This historic fishing town is as it was years ago with mediaeval white washed cottages, a busy quay, narrow streets and that quaint Cornish atmosphere.  The town is located on the beautiful and rugged North Cornwall coast with its towering cliffs, wide sandy beaches, hidden coves and surrounded by peaceful countryside.

There are many restaurants and pubs serving excellent food and nearby there's a choice of 7 beautiful beaches - one for each day of the week ! If you like music, why not sample the atmosphere of the Summer Concerts at Padstow Harbour.

There are so many things to do in Padstow and for all ages !  Obviously, the harbour is central to everything that goes on and it is great to sit and watch the fishermen ply their trade throughout the day.


Prideaux Place is one of the very brightest (and oldest) jewels in Cornwall's crown and proudly sits above the busy harbour of Padstow with spectacular views over the Camel Estuary to Rock and Bodmin Moor beyond. 

trevoseheadcloseThe Victorian Formal Garden has been restored, the Woodland Walks retraced for the first time in 60 years and after all of that, a visit to the tearoom is a must ! 

For the younger members of the family, then Crealy Cornwall near Wadebridge is a good place to burn off some energy; the complex boasts a variety of theme park rides as well as a selection of indoor and outdoor activities to suit all ages.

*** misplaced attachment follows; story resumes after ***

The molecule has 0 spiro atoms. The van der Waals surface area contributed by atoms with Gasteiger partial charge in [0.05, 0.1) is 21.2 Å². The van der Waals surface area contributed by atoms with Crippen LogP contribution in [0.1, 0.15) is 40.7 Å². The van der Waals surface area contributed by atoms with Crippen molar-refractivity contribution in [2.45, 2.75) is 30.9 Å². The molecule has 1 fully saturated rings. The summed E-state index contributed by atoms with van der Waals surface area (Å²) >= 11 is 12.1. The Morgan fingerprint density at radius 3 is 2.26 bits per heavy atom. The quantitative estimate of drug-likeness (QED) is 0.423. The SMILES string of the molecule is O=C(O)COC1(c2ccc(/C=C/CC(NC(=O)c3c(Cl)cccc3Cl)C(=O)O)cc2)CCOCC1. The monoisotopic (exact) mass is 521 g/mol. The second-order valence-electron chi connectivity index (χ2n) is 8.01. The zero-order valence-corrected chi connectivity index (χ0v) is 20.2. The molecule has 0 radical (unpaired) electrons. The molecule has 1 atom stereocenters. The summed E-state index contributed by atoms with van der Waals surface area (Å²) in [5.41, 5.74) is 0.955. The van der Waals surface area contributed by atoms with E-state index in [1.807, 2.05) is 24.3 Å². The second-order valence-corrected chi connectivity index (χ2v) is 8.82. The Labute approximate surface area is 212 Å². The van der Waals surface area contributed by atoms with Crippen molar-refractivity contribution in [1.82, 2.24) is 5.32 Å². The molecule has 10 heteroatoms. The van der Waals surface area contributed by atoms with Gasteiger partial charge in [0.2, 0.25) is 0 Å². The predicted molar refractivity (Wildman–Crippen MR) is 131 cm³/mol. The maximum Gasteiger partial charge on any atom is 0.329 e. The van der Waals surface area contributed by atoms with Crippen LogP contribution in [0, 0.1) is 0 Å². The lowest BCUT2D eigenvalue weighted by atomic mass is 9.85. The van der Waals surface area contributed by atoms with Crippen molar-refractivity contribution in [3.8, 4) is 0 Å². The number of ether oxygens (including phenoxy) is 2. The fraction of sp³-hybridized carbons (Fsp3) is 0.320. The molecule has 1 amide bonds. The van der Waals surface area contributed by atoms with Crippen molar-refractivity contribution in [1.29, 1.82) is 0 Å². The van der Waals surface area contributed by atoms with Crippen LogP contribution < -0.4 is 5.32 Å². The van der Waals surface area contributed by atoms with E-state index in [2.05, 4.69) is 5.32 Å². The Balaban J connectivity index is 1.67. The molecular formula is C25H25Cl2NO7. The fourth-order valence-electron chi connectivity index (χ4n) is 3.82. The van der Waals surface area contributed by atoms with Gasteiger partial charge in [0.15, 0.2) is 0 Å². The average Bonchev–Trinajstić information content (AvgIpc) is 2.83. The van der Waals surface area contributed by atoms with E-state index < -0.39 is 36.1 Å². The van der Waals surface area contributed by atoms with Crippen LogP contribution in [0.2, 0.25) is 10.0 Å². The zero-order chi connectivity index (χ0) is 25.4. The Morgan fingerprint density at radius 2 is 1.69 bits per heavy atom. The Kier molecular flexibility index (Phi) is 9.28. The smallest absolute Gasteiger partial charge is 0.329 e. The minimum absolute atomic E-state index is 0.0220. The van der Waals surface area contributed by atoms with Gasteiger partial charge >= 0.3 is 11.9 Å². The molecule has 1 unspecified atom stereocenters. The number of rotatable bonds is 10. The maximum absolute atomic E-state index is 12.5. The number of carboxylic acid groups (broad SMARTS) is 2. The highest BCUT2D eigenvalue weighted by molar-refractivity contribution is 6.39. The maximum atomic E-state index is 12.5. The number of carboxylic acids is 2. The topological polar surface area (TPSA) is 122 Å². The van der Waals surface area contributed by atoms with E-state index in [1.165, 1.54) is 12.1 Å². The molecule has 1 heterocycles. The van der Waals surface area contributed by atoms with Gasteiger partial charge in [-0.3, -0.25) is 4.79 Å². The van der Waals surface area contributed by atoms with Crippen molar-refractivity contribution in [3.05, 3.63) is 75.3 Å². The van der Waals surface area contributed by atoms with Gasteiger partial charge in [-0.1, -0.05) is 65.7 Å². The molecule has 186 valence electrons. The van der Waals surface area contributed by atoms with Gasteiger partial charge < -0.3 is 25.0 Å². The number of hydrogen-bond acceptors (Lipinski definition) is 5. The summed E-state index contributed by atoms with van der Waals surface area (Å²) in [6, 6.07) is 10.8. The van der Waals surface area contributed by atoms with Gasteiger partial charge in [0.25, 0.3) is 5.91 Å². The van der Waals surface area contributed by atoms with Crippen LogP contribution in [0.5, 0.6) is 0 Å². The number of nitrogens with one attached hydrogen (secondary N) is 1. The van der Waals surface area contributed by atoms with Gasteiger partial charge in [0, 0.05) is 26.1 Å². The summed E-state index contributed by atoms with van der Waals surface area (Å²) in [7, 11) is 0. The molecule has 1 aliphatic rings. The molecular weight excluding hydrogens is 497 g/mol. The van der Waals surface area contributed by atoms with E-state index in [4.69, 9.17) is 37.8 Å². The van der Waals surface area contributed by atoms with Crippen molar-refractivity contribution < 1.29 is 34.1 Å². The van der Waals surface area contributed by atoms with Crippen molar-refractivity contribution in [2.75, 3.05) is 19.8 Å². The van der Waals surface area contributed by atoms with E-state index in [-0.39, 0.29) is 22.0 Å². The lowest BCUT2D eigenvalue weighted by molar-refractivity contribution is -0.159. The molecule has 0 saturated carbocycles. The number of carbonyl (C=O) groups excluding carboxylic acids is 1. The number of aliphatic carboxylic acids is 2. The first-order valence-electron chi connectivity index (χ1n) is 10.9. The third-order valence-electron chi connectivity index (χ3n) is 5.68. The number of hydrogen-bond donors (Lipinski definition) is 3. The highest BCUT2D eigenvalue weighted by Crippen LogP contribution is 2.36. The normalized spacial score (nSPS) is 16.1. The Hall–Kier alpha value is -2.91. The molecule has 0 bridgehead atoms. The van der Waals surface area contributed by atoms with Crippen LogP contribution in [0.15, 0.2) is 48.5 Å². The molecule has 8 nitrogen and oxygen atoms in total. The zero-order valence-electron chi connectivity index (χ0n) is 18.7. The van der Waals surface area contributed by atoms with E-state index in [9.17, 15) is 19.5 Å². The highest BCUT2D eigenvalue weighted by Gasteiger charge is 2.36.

In addition, there are numerous surf schools in St Merryn (near our holiday parks) and in Padstow itself.  Whilst on holiday, it’s the ideal time for everyone to learn a few surf moves on some of the best surfing waters in the country.

The Padstow Obby Oss is reputed to be the oldest dance festival in the country and takes place in May; the day celebrates the Celtic spring festival believed to encourage crop growth.

The festivities start at 10am with the 'Blue' Oss making its first appearance from its stable, followed at 11am by the appearance of the 'Red' Oss from its home. Celebrations go on all day until the Oss' finally go to bed after 10pm.

Out & About

Newquay is just 20 minutes away and has 11 superb beaches and breathtaking coastal walks and scenery.  Of course, the town is best known for being a surfing paradise but there is also the opportunity to explore the rock pools or play in the dunes. 

You'll love the shops (or tea rooms when you need a break !), and if you still have energy to burn then there is plenty of nightlife. 

The Zoo is well worth a visit as is the Sea Life Centre and if you need to cool off, then Newquay Waterworld is the ideal place (in all weathers !) with twowhitebuilding pools, water flumes, the water cannon and much more.

Wadebridge is just 6 miles away and is nestled on the Camel Estuary and is linked to Padstow via the Camel Trail which is generally flat.  You can walk or hire a bike to make the journey and savour the breathtaking views along the way.

The town has a wide range of craft, clothes and shoe shops for that something different and there are plenty of sports activities such as tennis, bowls and cricket which makes this civilised and peaceful town well worth a visit.

Bodmin is just a bit further along the Camel Trail and (as Cornwall’s ancient capital) you’ll find the last Cornish County Jail which closed in 1927.  In addition, Bodmin has a vast array of gardens including the superb gardens and house at Lanhydrock which is just a few miles on.

If you need retail therapy then there is a good selection of shops from many of the high street’s best known names ensuring that Bodmin has something for everyone.  The town of Bodmin, known in Cornish as Bosvenegh, was once the county town of Cornwall.

The name is said to derive from the Cornish Bodminachau, meaning 'the town of the monks'.